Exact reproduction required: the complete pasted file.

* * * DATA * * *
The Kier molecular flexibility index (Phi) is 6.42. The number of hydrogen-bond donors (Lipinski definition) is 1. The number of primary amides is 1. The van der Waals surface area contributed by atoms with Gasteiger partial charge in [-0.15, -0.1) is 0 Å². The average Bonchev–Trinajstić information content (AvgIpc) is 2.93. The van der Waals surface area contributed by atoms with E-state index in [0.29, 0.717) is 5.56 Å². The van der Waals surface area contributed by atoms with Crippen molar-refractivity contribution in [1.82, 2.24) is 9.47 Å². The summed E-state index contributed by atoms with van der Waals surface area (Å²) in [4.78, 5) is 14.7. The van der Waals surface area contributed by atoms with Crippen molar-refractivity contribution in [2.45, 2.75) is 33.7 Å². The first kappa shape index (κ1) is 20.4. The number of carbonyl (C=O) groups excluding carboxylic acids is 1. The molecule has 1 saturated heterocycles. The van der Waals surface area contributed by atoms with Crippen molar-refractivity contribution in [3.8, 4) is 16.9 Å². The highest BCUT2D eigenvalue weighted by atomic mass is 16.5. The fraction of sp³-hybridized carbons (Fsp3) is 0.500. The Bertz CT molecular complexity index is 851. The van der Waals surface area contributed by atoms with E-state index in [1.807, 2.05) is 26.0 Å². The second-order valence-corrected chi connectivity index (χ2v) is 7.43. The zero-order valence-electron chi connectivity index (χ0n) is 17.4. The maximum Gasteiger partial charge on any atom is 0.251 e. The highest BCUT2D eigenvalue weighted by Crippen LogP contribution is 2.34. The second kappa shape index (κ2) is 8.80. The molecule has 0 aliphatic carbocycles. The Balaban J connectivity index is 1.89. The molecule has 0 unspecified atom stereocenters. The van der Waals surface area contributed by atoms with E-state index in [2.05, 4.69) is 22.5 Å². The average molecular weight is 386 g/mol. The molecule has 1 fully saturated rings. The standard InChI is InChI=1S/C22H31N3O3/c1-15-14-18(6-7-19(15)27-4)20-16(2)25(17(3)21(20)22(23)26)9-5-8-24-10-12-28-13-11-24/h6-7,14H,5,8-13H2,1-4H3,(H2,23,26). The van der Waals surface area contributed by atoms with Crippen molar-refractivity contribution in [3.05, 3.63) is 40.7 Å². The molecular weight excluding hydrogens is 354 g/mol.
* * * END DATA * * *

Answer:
The Kier molecular flexibility index (Phi) is 6.42. The number of hydrogen-bond donors (Lipinski definition) is 1. The number of primary amides is 1. The van der Waals surface area contributed by atoms with Gasteiger partial charge in [-0.15, -0.1) is 0 Å². The average Bonchev–Trinajstić information content (AvgIpc) is 2.93. The van der Waals surface area contributed by atoms with E-state index in [0.29, 0.717) is 5.56 Å². The van der Waals surface area contributed by atoms with Crippen molar-refractivity contribution in [1.82, 2.24) is 9.47 Å². The summed E-state index contributed by atoms with van der Waals surface area (Å²) in [4.78, 5) is 14.7. The van der Waals surface area contributed by atoms with Crippen molar-refractivity contribution in [2.45, 2.75) is 33.7 Å². The first kappa shape index (κ1) is 20.4. The number of carbonyl (C=O) groups excluding carboxylic acids is 1. The molecule has 1 saturated heterocycles. The van der Waals surface area contributed by atoms with Crippen molar-refractivity contribution in [3.8, 4) is 16.9 Å². The highest BCUT2D eigenvalue weighted by atomic mass is 16.5. The fraction of sp³-hybridized carbons (Fsp3) is 0.500. The Bertz CT molecular complexity index is 851. The van der Waals surface area contributed by atoms with E-state index in [1.807, 2.05) is 26.0 Å². The second-order valence-corrected chi connectivity index (χ2v) is 7.43. The zero-order valence-electron chi connectivity index (χ0n) is 17.4. The maximum Gasteiger partial charge on any atom is 0.251 e. The highest BCUT2D eigenvalue weighted by Crippen LogP contribution is 2.34. The second kappa shape index (κ2) is 8.80. The molecule has 0 aliphatic carbocycles. The Balaban J connectivity index is 1.89. The molecule has 0 unspecified atom stereocenters. The van der Waals surface area contributed by atoms with E-state index in [2.05, 4.69) is 22.5 Å². The average molecular weight is 386 g/mol. The molecule has 1 fully saturated rings. The standard InChI is InChI=1S/C22H31N3O3/c1-15-14-18(6-7-19(15)27-4)20-16(2)25(17(3)21(20)22(23)26)9-5-8-24-10-12-28-13-11-24/h6-7,14H,5,8-13H2,1-4H3,(H2,23,26). The van der Waals surface area contributed by atoms with Crippen molar-refractivity contribution in [3.05, 3.63) is 40.7 Å². The molecular weight excluding hydrogens is 354 g/mol.